It’s early August and although this is meant to be one of the warmest months of the year, the Met office says we are enjoying the sort of temperatures that we would normally expect in October. Which probably explains why we didn’t see many dragonflies on our dragonfly walk this morning!
I decided to write about dragonflies for the summer blog as they are one of the species that we associate with warm, sunny days. They can usually be seen flying around water bodies – ponds, lochs, canals, burns and rivers - and in the Perthshire area we can expect to see at least ten species.
Dragonflies have an amazing life cycle and lots of people aren’t aware that dragonflies (and damselflies) actually spend most of their life as larvae underwater, with some species living there for up to five or six years. Golden-ringed Dragonflies live in upland burns where temperatures and food availability are relatively low, so take the longest of our dragonflies to reach adulthood. The female lays her eggs in the bed of the burn and because she needs to lay them deep in the substrate, she looks a bit like a pneumatic drill when laying them. The eggs hatch into larvae, which live in the bed of the burn and feed on small invertebrates such as midge larvae, water fleas and freshwater shrimps. As they get bigger they shed their skins and grow bigger ones until it is time to emerge as an adult.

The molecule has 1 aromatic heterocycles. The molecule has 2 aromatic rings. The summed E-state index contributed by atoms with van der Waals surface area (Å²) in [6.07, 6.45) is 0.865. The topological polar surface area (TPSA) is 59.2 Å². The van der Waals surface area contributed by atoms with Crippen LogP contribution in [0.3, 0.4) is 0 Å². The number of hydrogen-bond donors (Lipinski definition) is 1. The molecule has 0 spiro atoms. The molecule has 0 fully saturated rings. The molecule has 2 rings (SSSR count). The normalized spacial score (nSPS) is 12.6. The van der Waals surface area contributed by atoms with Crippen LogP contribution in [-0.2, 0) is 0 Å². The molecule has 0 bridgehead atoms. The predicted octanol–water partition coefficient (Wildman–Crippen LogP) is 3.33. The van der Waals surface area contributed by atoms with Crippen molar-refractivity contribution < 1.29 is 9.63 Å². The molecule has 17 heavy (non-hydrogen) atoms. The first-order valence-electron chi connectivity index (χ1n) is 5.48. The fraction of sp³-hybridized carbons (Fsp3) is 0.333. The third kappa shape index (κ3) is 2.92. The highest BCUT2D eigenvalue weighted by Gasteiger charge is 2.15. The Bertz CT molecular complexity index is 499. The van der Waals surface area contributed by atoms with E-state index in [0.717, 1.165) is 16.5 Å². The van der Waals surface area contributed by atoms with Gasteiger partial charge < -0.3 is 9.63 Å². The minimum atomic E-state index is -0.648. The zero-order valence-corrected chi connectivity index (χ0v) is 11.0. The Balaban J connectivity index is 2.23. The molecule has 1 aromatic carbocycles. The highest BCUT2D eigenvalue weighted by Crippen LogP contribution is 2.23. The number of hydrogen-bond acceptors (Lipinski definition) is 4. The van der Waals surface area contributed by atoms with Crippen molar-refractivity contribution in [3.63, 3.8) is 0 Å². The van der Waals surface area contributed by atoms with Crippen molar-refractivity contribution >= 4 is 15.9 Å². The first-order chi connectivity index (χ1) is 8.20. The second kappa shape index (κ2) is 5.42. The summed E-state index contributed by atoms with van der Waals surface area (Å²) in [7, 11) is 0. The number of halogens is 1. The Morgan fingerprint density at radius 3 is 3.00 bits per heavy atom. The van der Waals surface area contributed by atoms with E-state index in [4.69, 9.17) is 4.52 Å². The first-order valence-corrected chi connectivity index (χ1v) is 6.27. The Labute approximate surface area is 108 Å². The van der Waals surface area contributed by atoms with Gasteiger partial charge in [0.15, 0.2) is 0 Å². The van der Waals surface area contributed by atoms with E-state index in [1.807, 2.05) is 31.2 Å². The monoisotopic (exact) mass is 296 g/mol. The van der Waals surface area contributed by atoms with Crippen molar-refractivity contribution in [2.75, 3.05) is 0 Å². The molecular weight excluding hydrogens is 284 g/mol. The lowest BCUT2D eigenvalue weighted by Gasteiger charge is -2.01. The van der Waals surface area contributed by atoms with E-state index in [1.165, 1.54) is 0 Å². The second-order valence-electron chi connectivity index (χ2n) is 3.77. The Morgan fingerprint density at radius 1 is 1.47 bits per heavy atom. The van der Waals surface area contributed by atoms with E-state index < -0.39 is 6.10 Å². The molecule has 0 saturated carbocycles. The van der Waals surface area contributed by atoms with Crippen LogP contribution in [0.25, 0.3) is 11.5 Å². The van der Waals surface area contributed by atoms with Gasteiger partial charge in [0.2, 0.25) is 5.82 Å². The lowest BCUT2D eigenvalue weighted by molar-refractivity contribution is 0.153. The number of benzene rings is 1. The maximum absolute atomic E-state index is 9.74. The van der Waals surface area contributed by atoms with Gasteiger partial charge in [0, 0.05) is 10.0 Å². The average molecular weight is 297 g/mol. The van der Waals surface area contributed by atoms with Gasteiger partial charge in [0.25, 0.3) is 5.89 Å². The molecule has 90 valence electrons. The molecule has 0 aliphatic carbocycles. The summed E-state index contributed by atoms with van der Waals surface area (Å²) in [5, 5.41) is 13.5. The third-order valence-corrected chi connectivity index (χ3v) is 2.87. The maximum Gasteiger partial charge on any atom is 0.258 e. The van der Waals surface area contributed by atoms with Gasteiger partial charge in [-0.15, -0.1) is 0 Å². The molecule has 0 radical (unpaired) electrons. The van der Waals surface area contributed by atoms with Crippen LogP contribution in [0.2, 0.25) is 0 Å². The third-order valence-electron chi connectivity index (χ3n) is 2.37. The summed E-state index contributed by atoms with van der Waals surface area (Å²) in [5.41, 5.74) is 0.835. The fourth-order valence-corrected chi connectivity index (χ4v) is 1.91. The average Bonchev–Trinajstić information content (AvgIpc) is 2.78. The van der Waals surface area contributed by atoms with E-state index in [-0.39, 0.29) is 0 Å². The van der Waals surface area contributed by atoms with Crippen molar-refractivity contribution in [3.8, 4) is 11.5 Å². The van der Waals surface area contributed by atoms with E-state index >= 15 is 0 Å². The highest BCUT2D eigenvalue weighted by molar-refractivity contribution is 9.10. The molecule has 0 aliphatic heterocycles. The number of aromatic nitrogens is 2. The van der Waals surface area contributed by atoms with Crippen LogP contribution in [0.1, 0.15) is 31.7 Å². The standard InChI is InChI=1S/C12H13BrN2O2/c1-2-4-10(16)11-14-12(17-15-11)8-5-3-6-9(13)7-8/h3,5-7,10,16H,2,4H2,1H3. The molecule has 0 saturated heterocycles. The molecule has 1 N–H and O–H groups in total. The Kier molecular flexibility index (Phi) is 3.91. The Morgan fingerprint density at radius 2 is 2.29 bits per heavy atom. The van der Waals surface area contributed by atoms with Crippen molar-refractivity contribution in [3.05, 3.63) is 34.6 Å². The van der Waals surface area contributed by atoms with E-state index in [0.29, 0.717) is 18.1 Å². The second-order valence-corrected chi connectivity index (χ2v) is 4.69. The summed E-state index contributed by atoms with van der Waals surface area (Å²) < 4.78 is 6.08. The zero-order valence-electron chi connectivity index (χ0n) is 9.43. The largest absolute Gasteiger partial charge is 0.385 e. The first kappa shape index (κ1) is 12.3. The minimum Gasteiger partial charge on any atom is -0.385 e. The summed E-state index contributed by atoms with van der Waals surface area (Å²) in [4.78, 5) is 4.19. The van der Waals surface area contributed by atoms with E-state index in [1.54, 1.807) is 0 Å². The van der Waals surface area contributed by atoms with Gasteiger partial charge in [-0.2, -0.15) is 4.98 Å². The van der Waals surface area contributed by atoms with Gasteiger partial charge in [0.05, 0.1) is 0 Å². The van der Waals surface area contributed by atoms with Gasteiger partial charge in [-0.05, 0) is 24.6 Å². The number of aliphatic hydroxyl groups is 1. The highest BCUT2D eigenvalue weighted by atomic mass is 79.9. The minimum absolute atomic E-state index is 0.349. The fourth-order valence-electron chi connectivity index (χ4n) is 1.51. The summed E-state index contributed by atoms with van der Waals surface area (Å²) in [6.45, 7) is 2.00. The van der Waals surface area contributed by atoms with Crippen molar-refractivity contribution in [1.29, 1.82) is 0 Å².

What happens next is amazing to watch – the dragonfly larva climbs up the stem of an emergent plant and its skin splits all the way down the back. An adult dragonfly emerges and spends a few hours pumping blood around its wings and drying out. When able to fly, the adult finds a place to hunt for its insect prey (such as midges and flies) and builds up its strength while developing its adult colours. When it is ready to mate it will return to the water body where the life cycle starts all over again.
Dragonflies and damselflies are unique in forming a copulation wheel whilst mating – this frequently takes the shape of a loveheart! As adults they will live only a few weeks but will manage to consume lots of midges in that time!
If you do see any dragonflies when out on a walk, please let the British Dragonfly Society know. They have a Scottish section to their website where you can see the different species found here, see events taking place over the summer and you can enter your records on the main recording page. See www.british-dragonflies.org.uk
Perthshire Wildlife will be running a number of guided walks around Blairgowrie over the autumn, including the ever-popular Spooky Species for Halloween! More info can be found and tickets for events and walks booked at www.perthshirewildlife.co.uk/events